Lords access - 'it's who you know'

Forty-eight charity employees and trustees have passes that allow them privileged access to Parliament buildings, the first published list of researchers and assistants in the House of Lords has revealed.

House of Lords: 'intense focus on charities'
House of Lords: 'intense focus on charities'

Stonewall, Save the Children, Groundwork UK, Barnardo's and the RSPB are among those that benefit from the right to lobby MPs and Lords directly in the corridors of power.

Pass-holders can enter the Houses of Parliament through the staff entrance, mingle in bars and canteens in both the Commons and the Lords, and enjoy drinks on the Lords Terrace when the house is not sitting.

Some charities have several staff passes: the National Children's Bureau has access for three of its staff, each granted by a different peer, and Lord Rix, president of Mencap, has given passes to three members of the learning disability charity's campaign and parliamentary teams. Lord Victor Adebowale, chief executive of Turning Point, has arranged a pass for the social care charity's public affairs manager.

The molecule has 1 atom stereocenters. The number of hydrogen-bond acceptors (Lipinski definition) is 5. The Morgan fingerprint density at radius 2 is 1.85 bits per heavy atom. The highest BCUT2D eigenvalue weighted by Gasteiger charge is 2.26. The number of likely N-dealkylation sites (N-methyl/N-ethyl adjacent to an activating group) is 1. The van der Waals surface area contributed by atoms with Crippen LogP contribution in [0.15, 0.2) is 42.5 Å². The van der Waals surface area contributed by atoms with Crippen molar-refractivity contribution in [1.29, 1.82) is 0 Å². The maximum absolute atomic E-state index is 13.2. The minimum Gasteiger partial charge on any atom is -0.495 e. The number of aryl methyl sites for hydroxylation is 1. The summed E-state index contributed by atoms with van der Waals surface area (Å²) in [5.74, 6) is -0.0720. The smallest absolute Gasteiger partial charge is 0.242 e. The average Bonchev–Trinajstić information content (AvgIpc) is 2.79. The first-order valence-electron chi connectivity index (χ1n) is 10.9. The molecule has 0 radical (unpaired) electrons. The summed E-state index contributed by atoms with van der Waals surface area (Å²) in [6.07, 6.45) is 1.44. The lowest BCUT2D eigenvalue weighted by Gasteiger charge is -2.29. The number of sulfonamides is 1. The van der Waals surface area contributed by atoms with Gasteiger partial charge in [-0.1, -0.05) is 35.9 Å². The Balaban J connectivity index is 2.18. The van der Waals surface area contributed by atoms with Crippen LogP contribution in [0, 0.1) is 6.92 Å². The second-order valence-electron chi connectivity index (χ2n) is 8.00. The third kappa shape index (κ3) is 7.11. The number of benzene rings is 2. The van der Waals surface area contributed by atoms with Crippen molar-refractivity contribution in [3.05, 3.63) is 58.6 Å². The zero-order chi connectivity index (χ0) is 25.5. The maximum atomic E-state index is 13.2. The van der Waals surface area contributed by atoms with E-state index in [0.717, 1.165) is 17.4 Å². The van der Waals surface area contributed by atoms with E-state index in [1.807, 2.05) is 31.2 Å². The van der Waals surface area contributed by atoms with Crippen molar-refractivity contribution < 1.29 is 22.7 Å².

"It's no surprise to learn that it's who you know rather than what you do that earns charities influence in Parliament," said Adam Rothwell, director of donor advice charity Intelligent Giving, which promotes transparency. "But that doesn't mean we should settle for this imperfect arrangement.

"Parliament should think seriously about how to give fair access to all charities, not just the well-connected. It should award security passes in a fair and transparent way, and every charity should be able to apply for one."

Brian Lamb, executive director of communications at the RNID, agreed that there should be a better system for establishing legitimate access to Parliament.

"It's not clear who's got passes and on what basis," he said. "I don't think it's something to be worried about, but it would be better if there was a simpler and more transparent system - it's a rather arcane set-up."

Ian Leggett, director of People & Planet, said the list indicated that members of the Lords could be more in touch with charities than people assumed. "The second chamber is often seen as being quite isolated, but this list shows an intense focus by a number of peers on the work that charities are doing," he said.

Louis High, head of campaigns and communications at umbrella body the NCVO, said it was crucial for charities to have access to decision-makers so they could "inform, create debate and influence the parliamentary process".

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